Mandel Mailbag: effect of coaching rumors on players

Stewart Mandel answered a question about coaching rumors and the effect on players:

Stewart: What effect does off-field news have on 18–22 year olds and their ability to focus on Saturdays? Did the whirlwind of news concerning Charlie Strong/Tom Herman get into the players’ heads more than we would hope? Strong himself said his players were trying too hard to save his job. Did Houston’s seeming flop against Memphis stem from the players knowing their coach was leaving?

Absolutely, it has an effect. Coaches can implore their guys all they want not to “read the blogs,” or to “block out the noise,” etc., etc., but these days the news comes to them. Literally.

This week on The Audible, Bruce relayed a story of how the morning of the Kansas game, players were seeking out Strong because they’d just gotten an ESPN Alert on their phone with a report that the boosters wanted him fired. Clearly, that has an effect on guys’ performances. I certainly think the 'Horns were playing with an added sense of pressure down the stretch knowing their beloved coach’s precarious status, and that’s not a great recipe for success.

In Houston’s case, the Herman-to-Texas rumors were there from the moment the Cougars knocked off Oklahoma. They played the entire season under that cloud. I can’t say without having been there how it affected their play, but Herman said at his press conference that dealing with those months of rumors was “exhausting.” If that’s the case for him, it probably trickled down to his players.

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I’m so tired of hearing this. If you’re a good team, there are going to be distractions. Period. Even if it’s not your coach leaving, it’s next to impossible to ignore stuff like the possibility of a playoff berth, or a shot at a NY6 game, or a chance at bringing home some hardware during awards season. Blaming losses on distractions is a BS excuse.

Maybe not, but management studies have focused a lot lately on the principle of “locus of control.” This is for actual adults in real jobs, not just college kids on a football team.

Locus of control is the perceived position from whence an individual’s career is directed. An internal locus of control lends the individual the perception that their own actions will have a significant impact on the outcome of their performance, career, promotion, etc. And external locus of control suggests that external forces hold sway, and one’s own actions will do little to impact one’s outcomes.

Believe it or not, the internal is the one that seems to generate greater performance from individuals, and tends to lead to increased performance of groups and whole organizations. It is studied in order to develop management practices that encourage such a perception. Some people do respond to getting a cookie, or a commission, or a trophy, but the resulting performance boost is usually short lived and needs to be renewed regularly, and often at increasing cost to the organization. Creating an intrinsically rewarding work environment curates longer term benefits to both the individual and the organization in many measures.

To apply this to college football: certainly winners get nice things, and it’s fun to get the steak dinner or the trophy or the high ranking, and those are the measures of success. But when a situation is created where the players can perform spectacularly and win on their performance measures, but still lose in the grand scheme - by having their coach leave, their career prospects diminish, their opportunity to compete restricted - then there is absolutely going to be a deep-seated sense of helplessness that will infect a team and cause problems.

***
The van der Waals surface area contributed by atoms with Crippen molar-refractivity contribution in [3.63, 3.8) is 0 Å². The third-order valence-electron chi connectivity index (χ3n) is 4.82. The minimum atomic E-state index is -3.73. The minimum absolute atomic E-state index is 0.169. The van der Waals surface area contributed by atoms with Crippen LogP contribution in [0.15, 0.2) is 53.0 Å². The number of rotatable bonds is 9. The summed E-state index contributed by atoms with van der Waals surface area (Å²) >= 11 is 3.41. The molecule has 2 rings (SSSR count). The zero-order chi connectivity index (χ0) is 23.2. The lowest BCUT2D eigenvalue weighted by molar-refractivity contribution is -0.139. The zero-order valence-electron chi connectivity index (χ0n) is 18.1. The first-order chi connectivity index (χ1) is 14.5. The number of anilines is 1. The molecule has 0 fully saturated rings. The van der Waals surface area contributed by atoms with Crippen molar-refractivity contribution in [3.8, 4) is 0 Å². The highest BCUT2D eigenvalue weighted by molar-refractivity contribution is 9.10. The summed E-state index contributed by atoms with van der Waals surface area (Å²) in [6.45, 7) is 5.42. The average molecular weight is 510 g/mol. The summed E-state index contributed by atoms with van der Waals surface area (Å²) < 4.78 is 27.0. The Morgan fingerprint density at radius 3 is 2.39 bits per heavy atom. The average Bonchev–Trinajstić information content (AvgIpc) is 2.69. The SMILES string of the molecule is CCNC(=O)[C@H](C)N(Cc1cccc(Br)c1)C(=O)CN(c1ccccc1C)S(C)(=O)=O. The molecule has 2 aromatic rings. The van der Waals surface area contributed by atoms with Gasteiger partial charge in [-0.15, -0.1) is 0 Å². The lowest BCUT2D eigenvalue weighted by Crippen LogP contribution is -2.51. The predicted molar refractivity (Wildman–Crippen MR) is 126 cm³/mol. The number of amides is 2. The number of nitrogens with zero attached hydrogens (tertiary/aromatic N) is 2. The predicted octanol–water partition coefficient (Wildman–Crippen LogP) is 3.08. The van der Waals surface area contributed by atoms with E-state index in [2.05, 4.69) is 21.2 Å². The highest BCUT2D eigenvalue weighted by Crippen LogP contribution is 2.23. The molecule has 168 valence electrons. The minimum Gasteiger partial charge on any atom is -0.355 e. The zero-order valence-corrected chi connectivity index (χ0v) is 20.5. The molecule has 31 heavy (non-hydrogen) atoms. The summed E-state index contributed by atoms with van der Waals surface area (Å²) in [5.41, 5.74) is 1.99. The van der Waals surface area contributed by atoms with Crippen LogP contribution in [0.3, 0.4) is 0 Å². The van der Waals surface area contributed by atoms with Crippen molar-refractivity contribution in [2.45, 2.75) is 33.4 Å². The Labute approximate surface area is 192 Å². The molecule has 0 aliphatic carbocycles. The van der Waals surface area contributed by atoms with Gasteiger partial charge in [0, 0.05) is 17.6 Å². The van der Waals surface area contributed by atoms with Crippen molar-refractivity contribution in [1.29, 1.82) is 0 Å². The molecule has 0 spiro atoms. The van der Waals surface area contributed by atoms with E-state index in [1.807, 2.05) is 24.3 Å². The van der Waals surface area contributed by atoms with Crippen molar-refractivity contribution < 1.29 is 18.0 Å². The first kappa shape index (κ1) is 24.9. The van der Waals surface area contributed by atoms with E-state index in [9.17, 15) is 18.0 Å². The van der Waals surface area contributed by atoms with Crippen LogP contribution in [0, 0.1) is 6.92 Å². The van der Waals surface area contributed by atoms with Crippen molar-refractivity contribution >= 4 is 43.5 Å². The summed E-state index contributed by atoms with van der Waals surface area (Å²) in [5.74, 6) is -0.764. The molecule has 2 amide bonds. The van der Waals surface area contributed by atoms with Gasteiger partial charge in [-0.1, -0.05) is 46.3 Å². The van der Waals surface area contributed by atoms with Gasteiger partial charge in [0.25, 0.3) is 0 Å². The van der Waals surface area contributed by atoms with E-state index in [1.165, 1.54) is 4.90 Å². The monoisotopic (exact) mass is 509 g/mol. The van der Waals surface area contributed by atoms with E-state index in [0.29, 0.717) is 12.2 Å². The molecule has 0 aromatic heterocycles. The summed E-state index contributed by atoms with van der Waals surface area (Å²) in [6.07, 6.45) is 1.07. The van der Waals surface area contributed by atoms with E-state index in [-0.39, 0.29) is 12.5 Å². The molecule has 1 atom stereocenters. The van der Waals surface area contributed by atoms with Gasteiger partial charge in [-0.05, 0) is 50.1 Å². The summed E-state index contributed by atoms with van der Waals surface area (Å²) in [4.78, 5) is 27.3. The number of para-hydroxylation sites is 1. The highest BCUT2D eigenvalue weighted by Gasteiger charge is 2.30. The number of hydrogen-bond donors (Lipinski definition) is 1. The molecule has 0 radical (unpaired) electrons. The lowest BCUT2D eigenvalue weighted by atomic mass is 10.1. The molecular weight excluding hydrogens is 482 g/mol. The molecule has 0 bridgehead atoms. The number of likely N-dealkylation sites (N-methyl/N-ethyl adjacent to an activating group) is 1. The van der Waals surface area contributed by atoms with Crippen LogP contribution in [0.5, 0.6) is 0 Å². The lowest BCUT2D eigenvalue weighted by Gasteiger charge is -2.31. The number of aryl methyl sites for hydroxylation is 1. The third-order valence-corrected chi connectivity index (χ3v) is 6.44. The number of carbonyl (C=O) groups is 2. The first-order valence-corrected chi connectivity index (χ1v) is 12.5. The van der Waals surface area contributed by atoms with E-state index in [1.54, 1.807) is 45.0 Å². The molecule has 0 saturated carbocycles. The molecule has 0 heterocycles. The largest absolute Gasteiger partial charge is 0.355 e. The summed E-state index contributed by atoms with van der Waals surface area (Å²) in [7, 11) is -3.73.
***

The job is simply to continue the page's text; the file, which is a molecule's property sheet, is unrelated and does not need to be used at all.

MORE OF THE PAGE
They don’t have to be thinking about posts on a message board or newspaper headlines or the chance at a big trophy to have these structural, systemic issues impact their performance.

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I would agree with you except the fact is that it happens at every single school where the coach is rumored to go elsewhere in-season. I haven’t seen one situation where it hasn’t happened. The team gets distracted about the potential loss of their leader. An upcoming big game doesn’t compare to the possibility of the reason you are at that school to begin with leaving you behind for another school. On paper it is easy to call it a BS excuse, but ask any players about the effect of the Sumlin rumors before the Southern Miss game.

As was pointed out in the Memphis game broadcast, it isn’t only the players. It is assistant coaches who are distracted as well. I forgot who was the color commentator, but he talked about when he was playing and his coach was rumored to be leaving how the assistant coaches were cutting short drills, workouts where shorter because the coaches were trying to figure out what was going on, where they would be living next season and if they would have a job at all.

It isn’t a BS excuse.

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That was Andre Ware

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Not to mention, it was probably worse at Houston. That last hc was so over the top and extreme with his family talk. Always preaching about real, genuine love. Like Allen said, when you feel like it is fake locker room talk, there is an impact.

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